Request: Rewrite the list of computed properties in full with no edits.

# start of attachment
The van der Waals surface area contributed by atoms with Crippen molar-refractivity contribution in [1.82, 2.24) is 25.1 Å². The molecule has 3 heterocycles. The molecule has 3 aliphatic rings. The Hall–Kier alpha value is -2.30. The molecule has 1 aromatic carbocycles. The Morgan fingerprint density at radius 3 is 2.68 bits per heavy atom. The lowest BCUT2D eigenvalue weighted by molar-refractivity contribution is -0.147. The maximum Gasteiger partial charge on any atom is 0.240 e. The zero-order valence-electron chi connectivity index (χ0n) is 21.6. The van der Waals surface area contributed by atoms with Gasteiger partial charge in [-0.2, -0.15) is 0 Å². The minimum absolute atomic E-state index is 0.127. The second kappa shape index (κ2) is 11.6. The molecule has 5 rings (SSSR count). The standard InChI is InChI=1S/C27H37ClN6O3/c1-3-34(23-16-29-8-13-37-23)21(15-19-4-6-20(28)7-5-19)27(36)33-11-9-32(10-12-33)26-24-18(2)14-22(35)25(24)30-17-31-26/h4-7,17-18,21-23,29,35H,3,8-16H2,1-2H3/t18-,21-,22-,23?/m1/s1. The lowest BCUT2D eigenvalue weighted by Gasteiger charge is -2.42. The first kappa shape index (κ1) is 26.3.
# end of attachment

The van der Waals surface area contributed by atoms with Crippen molar-refractivity contribution in [1.82, 2.24) is 25.1 Å². The molecule has 3 heterocycles. The molecule has 3 aliphatic rings. The Hall–Kier alpha value is -2.30. The molecule has 1 aromatic carbocycles. The Morgan fingerprint density at radius 3 is 2.68 bits per heavy atom. The lowest BCUT2D eigenvalue weighted by molar-refractivity contribution is -0.147. The maximum Gasteiger partial charge on any atom is 0.240 e. The zero-order valence-electron chi connectivity index (χ0n) is 21.6. The van der Waals surface area contributed by atoms with Gasteiger partial charge in [-0.2, -0.15) is 0 Å². The minimum absolute atomic E-state index is 0.127. The second kappa shape index (κ2) is 11.6. The molecule has 5 rings (SSSR count). The standard InChI is InChI=1S/C27H37ClN6O3/c1-3-34(23-16-29-8-13-37-23)21(15-19-4-6-20(28)7-5-19)27(36)33-11-9-32(10-12-33)26-24-18(2)14-22(35)25(24)30-17-31-26/h4-7,17-18,21-23,29,35H,3,8-16H2,1-2H3/t18-,21-,22-,23?/m1/s1. The lowest BCUT2D eigenvalue weighted by Gasteiger charge is -2.42. The first kappa shape index (κ1) is 26.3.